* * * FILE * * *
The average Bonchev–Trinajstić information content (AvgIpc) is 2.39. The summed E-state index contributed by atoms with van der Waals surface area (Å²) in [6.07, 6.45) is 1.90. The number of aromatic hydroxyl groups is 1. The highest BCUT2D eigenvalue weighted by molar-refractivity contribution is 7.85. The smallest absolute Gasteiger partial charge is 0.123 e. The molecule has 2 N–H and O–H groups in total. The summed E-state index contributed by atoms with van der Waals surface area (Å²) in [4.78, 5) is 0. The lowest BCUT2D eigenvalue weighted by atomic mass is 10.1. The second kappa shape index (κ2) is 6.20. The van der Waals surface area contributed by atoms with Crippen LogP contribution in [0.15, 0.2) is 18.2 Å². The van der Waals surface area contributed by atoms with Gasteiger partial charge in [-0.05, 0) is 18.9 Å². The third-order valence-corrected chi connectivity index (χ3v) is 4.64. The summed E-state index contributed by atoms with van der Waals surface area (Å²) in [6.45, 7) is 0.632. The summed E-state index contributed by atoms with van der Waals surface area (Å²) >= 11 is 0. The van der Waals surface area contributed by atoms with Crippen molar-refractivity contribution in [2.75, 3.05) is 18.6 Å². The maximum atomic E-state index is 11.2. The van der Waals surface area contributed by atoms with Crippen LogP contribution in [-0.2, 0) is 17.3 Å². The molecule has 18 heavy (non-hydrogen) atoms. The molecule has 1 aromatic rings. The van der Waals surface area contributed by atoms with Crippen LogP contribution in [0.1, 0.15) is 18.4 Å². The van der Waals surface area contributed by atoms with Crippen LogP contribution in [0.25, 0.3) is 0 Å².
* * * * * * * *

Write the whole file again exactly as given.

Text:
The average Bonchev–Trinajstić information content (AvgIpc) is 2.39. The summed E-state index contributed by atoms with van der Waals surface area (Å²) in [6.07, 6.45) is 1.90. The number of aromatic hydroxyl groups is 1. The highest BCUT2D eigenvalue weighted by molar-refractivity contribution is 7.85. The smallest absolute Gasteiger partial charge is 0.123 e. The molecule has 2 N–H and O–H groups in total. The summed E-state index contributed by atoms with van der Waals surface area (Å²) in [4.78, 5) is 0. The lowest BCUT2D eigenvalue weighted by atomic mass is 10.1. The second kappa shape index (κ2) is 6.20. The van der Waals surface area contributed by atoms with Crippen LogP contribution in [0.15, 0.2) is 18.2 Å². The van der Waals surface area contributed by atoms with Gasteiger partial charge in [-0.05, 0) is 18.9 Å². The third-order valence-corrected chi connectivity index (χ3v) is 4.64. The summed E-state index contributed by atoms with van der Waals surface area (Å²) in [6.45, 7) is 0.632. The summed E-state index contributed by atoms with van der Waals surface area (Å²) >= 11 is 0. The van der Waals surface area contributed by atoms with Crippen molar-refractivity contribution in [2.75, 3.05) is 18.6 Å². The maximum atomic E-state index is 11.2. The van der Waals surface area contributed by atoms with Crippen LogP contribution in [-0.2, 0) is 17.3 Å². The molecule has 18 heavy (non-hydrogen) atoms. The molecule has 1 aromatic rings. The van der Waals surface area contributed by atoms with Crippen LogP contribution in [0.1, 0.15) is 18.4 Å². The van der Waals surface area contributed by atoms with Crippen LogP contribution in [0.25, 0.3) is 0 Å².